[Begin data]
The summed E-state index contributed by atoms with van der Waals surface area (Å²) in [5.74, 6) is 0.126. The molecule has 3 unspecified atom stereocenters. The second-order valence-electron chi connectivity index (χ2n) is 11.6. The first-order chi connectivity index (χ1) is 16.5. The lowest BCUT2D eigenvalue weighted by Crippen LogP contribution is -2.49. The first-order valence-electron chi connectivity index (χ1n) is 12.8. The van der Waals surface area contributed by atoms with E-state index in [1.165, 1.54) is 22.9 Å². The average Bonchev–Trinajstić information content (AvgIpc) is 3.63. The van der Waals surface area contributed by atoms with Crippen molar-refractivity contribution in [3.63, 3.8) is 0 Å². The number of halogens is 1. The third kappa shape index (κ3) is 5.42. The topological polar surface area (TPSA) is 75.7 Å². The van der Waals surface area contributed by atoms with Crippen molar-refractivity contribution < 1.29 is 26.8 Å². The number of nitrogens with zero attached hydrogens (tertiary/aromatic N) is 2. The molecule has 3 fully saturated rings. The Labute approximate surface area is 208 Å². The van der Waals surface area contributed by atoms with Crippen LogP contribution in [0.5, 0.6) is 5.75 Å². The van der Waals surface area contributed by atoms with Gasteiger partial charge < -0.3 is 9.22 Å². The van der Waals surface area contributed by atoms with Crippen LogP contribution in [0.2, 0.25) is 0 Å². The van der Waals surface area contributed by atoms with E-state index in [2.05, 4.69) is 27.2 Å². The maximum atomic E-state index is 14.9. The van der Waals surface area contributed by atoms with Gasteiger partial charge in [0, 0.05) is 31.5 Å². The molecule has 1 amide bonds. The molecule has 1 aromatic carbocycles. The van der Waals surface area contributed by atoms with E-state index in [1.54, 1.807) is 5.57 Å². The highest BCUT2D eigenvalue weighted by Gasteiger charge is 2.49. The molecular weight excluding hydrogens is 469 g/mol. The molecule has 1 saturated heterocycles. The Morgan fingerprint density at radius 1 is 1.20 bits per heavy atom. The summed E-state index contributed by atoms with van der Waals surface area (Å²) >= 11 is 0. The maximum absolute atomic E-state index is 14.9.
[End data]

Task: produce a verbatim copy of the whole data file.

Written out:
The summed E-state index contributed by atoms with van der Waals surface area (Å²) in [5.74, 6) is 0.126. The molecule has 3 unspecified atom stereocenters. The second-order valence-electron chi connectivity index (χ2n) is 11.6. The first-order chi connectivity index (χ1) is 16.5. The lowest BCUT2D eigenvalue weighted by Crippen LogP contribution is -2.49. The first-order valence-electron chi connectivity index (χ1n) is 12.8. The van der Waals surface area contributed by atoms with E-state index in [1.165, 1.54) is 22.9 Å². The average Bonchev–Trinajstić information content (AvgIpc) is 3.63. The van der Waals surface area contributed by atoms with Crippen molar-refractivity contribution in [3.63, 3.8) is 0 Å². The number of halogens is 1. The third kappa shape index (κ3) is 5.42. The topological polar surface area (TPSA) is 75.7 Å². The van der Waals surface area contributed by atoms with Crippen molar-refractivity contribution < 1.29 is 26.8 Å². The number of nitrogens with zero attached hydrogens (tertiary/aromatic N) is 2. The molecule has 3 fully saturated rings. The Labute approximate surface area is 208 Å². The van der Waals surface area contributed by atoms with Crippen LogP contribution in [0.5, 0.6) is 5.75 Å². The van der Waals surface area contributed by atoms with Gasteiger partial charge < -0.3 is 9.22 Å². The van der Waals surface area contributed by atoms with Crippen LogP contribution in [0.2, 0.25) is 0 Å². The van der Waals surface area contributed by atoms with E-state index in [2.05, 4.69) is 27.2 Å². The maximum atomic E-state index is 14.9. The van der Waals surface area contributed by atoms with Gasteiger partial charge in [0, 0.05) is 31.5 Å². The molecule has 1 amide bonds. The molecule has 1 aromatic carbocycles. The van der Waals surface area contributed by atoms with E-state index in [1.54, 1.807) is 5.57 Å². The highest BCUT2D eigenvalue weighted by Gasteiger charge is 2.49. The molecular weight excluding hydrogens is 469 g/mol. The molecule has 1 saturated heterocycles. The Morgan fingerprint density at radius 1 is 1.20 bits per heavy atom. The summed E-state index contributed by atoms with van der Waals surface area (Å²) >= 11 is 0. The maximum absolute atomic E-state index is 14.9.